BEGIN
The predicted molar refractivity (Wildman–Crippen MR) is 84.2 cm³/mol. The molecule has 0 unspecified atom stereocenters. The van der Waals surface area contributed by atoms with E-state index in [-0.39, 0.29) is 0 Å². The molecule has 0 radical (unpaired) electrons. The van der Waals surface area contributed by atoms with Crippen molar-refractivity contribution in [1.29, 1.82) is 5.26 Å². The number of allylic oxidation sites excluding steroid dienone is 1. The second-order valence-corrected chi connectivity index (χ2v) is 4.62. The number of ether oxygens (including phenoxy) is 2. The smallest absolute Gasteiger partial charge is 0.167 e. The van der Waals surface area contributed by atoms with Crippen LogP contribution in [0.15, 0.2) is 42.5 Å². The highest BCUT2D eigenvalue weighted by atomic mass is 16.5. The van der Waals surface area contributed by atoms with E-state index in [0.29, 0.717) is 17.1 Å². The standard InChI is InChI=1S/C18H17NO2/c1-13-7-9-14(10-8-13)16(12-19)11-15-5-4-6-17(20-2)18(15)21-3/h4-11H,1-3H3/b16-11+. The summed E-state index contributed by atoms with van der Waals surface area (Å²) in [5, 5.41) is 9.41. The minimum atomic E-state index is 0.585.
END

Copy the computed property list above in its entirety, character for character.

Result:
The predicted molar refractivity (Wildman–Crippen MR) is 84.2 cm³/mol. The molecule has 0 unspecified atom stereocenters. The van der Waals surface area contributed by atoms with E-state index in [-0.39, 0.29) is 0 Å². The molecule has 0 radical (unpaired) electrons. The van der Waals surface area contributed by atoms with Crippen molar-refractivity contribution in [1.29, 1.82) is 5.26 Å². The number of allylic oxidation sites excluding steroid dienone is 1. The second-order valence-corrected chi connectivity index (χ2v) is 4.62. The number of ether oxygens (including phenoxy) is 2. The smallest absolute Gasteiger partial charge is 0.167 e. The van der Waals surface area contributed by atoms with Crippen LogP contribution in [0.15, 0.2) is 42.5 Å². The highest BCUT2D eigenvalue weighted by atomic mass is 16.5. The van der Waals surface area contributed by atoms with E-state index in [0.29, 0.717) is 17.1 Å². The standard InChI is InChI=1S/C18H17NO2/c1-13-7-9-14(10-8-13)16(12-19)11-15-5-4-6-17(20-2)18(15)21-3/h4-11H,1-3H3/b16-11+. The summed E-state index contributed by atoms with van der Waals surface area (Å²) in [5, 5.41) is 9.41. The minimum atomic E-state index is 0.585.